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Spoken vs. Written or Dialogue vs. Non-Dialogue?: Frequency Analysis of Verbs, Nouns and Prepositional Phrases in Bulgarian
Uppsala University, Disciplinary Domain of Humanities and Social Sciences, Faculty of Languages, Department of Modern Languages, Slavic Languages.
2010 (English)In: Slovo : Journal of Slavic Languages and Literatures, ISSN 0348-744X, E-ISSN 2001-7359, Vol. 51, p. 115-127Article in journal (Refereed) Published
Abstract [en]

In linguistics, the difference between spoken and written language is often interpreted in terms of frequency, meaning the extent of the likelihood that some constructions will occur in written texts, rather than in the spoken form of a language, or vice versa. For Bulgarian, frequency analyses for particular constructions are still rare and the term “frequency” generally remains implicit to the written or the spoken form of the language. In this paper it is argued that the term “frequency” can be meaningful only if it is grounded in an analysis of both written and spoken texts. The primary focus of the study is the frequency of verbs, nouns and prepositional phrases in different types of spoken and written samples. Since neither the written nor the spoken form of Bulgarian, or, indeed, of any language, can be considered homogeneous, it is argued that the differences between spoken and written language can be viewed as differences between dialogue and non-dialogue: i.e., that it is not the mode itself, but rather the structuring of information and its density, which constitutes the difference between the spoken and written modes.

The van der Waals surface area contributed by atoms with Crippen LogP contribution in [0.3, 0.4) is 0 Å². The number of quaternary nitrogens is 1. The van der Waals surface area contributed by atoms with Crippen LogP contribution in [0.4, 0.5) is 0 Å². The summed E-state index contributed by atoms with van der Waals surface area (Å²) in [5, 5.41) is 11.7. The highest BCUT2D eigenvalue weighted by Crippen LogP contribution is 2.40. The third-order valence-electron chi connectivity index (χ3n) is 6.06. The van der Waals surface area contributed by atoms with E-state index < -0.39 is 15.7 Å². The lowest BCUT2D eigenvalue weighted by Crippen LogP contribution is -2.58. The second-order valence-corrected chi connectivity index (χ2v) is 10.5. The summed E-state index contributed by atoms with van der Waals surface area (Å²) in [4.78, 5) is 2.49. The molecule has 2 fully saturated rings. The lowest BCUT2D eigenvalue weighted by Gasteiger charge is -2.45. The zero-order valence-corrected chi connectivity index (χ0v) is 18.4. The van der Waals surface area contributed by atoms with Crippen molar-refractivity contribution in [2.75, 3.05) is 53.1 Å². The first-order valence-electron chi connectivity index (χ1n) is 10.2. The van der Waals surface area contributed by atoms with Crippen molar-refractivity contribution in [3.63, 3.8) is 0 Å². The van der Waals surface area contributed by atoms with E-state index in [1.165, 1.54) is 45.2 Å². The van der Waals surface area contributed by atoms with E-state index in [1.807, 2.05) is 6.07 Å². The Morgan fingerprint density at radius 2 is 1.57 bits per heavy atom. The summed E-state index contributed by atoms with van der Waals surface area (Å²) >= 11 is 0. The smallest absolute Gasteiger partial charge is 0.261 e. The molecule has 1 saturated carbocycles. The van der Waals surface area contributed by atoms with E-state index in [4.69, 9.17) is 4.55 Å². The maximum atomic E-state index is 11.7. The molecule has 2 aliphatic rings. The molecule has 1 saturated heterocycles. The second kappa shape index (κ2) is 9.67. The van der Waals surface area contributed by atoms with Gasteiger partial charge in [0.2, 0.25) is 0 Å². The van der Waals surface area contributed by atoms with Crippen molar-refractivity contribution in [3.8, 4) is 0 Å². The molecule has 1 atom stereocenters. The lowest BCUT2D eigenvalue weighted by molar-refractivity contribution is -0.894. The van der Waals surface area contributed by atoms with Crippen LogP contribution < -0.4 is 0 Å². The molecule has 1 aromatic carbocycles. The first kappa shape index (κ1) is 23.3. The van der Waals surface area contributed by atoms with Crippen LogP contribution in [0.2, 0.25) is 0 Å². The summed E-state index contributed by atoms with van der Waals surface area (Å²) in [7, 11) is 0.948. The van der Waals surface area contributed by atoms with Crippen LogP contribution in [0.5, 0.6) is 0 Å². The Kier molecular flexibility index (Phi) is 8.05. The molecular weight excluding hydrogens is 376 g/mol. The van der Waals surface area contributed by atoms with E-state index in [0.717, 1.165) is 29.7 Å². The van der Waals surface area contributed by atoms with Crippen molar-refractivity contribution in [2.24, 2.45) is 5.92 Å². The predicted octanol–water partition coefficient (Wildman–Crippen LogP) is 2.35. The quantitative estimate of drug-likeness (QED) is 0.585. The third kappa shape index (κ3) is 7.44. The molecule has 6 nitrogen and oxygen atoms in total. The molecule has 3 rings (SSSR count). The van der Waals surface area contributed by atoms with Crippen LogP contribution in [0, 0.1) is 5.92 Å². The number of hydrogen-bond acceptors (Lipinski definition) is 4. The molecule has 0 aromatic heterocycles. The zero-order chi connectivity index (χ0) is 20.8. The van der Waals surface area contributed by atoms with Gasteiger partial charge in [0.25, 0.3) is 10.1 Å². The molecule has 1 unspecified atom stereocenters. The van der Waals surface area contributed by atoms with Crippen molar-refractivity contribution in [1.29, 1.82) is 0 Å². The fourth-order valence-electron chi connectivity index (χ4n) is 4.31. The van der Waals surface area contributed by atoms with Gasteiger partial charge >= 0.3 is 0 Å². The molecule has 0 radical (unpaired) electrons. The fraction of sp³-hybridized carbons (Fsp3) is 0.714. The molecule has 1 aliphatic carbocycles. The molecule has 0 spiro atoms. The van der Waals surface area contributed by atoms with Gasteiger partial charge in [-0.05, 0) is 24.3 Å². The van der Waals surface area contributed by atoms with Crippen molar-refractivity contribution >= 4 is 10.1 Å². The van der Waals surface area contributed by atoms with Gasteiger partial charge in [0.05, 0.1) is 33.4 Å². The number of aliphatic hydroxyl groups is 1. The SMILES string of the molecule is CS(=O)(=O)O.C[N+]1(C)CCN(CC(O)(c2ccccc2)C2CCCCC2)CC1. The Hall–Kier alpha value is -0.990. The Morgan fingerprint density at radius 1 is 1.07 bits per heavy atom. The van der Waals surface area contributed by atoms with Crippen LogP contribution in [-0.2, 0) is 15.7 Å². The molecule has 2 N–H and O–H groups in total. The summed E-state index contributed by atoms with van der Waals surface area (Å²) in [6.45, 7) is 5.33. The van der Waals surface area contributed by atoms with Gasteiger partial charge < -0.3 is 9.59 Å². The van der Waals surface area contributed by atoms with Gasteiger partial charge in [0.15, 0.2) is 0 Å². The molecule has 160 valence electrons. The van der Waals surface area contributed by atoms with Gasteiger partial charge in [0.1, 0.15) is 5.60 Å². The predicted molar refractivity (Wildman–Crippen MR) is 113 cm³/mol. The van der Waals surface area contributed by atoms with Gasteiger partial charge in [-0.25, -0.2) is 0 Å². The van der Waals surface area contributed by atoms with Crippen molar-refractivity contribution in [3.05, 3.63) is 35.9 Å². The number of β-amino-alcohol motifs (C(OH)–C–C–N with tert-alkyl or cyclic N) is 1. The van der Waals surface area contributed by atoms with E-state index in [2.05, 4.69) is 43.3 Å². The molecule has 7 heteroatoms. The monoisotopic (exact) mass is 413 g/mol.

Place, publisher, year, edition, pages
2010. Vol. 51, p. 115-127
Keywords [en]
bulgarian, spoken, written, dialogue, non-dialogue, syntax, fequency, verb, noun, prepositional phrases
National Category
Specific Languages
Research subject
Slavic Languages
Identifiers
URN: urn:nbn:se:uu:diva-140779OAI: oai:DiVA.org:uu-140779DiVA, id: diva2:384373
Available from: 2011-01-12 Created: 2011-01-09 Last updated: 2018-01-12Bibliographically approved

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CiteExportLink to record
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Citation style
  • apa
  • ieee
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  • Other style
More styles
Language
  • de-DE
  • en-GB
  • en-US
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  • nn-NB
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  • Other locale
More languages
Output format
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